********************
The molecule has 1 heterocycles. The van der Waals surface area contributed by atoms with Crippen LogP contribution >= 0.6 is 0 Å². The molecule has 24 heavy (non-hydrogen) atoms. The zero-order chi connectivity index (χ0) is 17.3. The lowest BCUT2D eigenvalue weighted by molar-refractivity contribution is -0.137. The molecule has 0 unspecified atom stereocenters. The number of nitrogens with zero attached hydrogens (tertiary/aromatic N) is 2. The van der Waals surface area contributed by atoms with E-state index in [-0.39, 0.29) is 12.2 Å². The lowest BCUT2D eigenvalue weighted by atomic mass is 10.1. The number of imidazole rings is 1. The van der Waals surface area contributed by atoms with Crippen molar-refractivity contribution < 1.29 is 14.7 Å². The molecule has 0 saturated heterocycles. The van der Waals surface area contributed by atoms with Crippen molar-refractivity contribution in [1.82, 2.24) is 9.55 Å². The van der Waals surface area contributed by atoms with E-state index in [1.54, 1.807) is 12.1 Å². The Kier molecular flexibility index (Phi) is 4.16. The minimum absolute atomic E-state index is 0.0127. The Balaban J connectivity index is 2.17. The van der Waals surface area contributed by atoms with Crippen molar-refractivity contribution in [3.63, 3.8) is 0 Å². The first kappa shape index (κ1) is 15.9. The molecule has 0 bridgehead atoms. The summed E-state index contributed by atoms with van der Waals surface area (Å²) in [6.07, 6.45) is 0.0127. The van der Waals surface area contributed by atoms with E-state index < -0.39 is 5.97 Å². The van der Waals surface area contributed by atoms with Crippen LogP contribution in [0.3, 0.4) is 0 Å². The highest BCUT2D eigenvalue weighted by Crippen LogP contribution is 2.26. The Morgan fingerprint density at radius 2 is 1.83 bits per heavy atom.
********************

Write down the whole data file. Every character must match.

The molecule has 1 heterocycles. The van der Waals surface area contributed by atoms with Crippen LogP contribution >= 0.6 is 0 Å². The molecule has 24 heavy (non-hydrogen) atoms. The zero-order chi connectivity index (χ0) is 17.3. The lowest BCUT2D eigenvalue weighted by molar-refractivity contribution is -0.137. The molecule has 0 unspecified atom stereocenters. The number of nitrogens with zero attached hydrogens (tertiary/aromatic N) is 2. The van der Waals surface area contributed by atoms with E-state index in [-0.39, 0.29) is 12.2 Å². The lowest BCUT2D eigenvalue weighted by atomic mass is 10.1. The number of imidazole rings is 1. The van der Waals surface area contributed by atoms with Crippen molar-refractivity contribution < 1.29 is 14.7 Å². The molecule has 0 saturated heterocycles. The van der Waals surface area contributed by atoms with Crippen molar-refractivity contribution in [1.82, 2.24) is 9.55 Å². The van der Waals surface area contributed by atoms with E-state index in [1.54, 1.807) is 12.1 Å². The Kier molecular flexibility index (Phi) is 4.16. The minimum absolute atomic E-state index is 0.0127. The Balaban J connectivity index is 2.17. The van der Waals surface area contributed by atoms with Crippen molar-refractivity contribution in [3.63, 3.8) is 0 Å². The first kappa shape index (κ1) is 15.9. The molecule has 0 bridgehead atoms. The summed E-state index contributed by atoms with van der Waals surface area (Å²) in [6.07, 6.45) is 0.0127. The van der Waals surface area contributed by atoms with E-state index < -0.39 is 5.97 Å². The van der Waals surface area contributed by atoms with Crippen LogP contribution in [0.3, 0.4) is 0 Å². The highest BCUT2D eigenvalue weighted by Crippen LogP contribution is 2.26. The Morgan fingerprint density at radius 2 is 1.83 bits per heavy atom.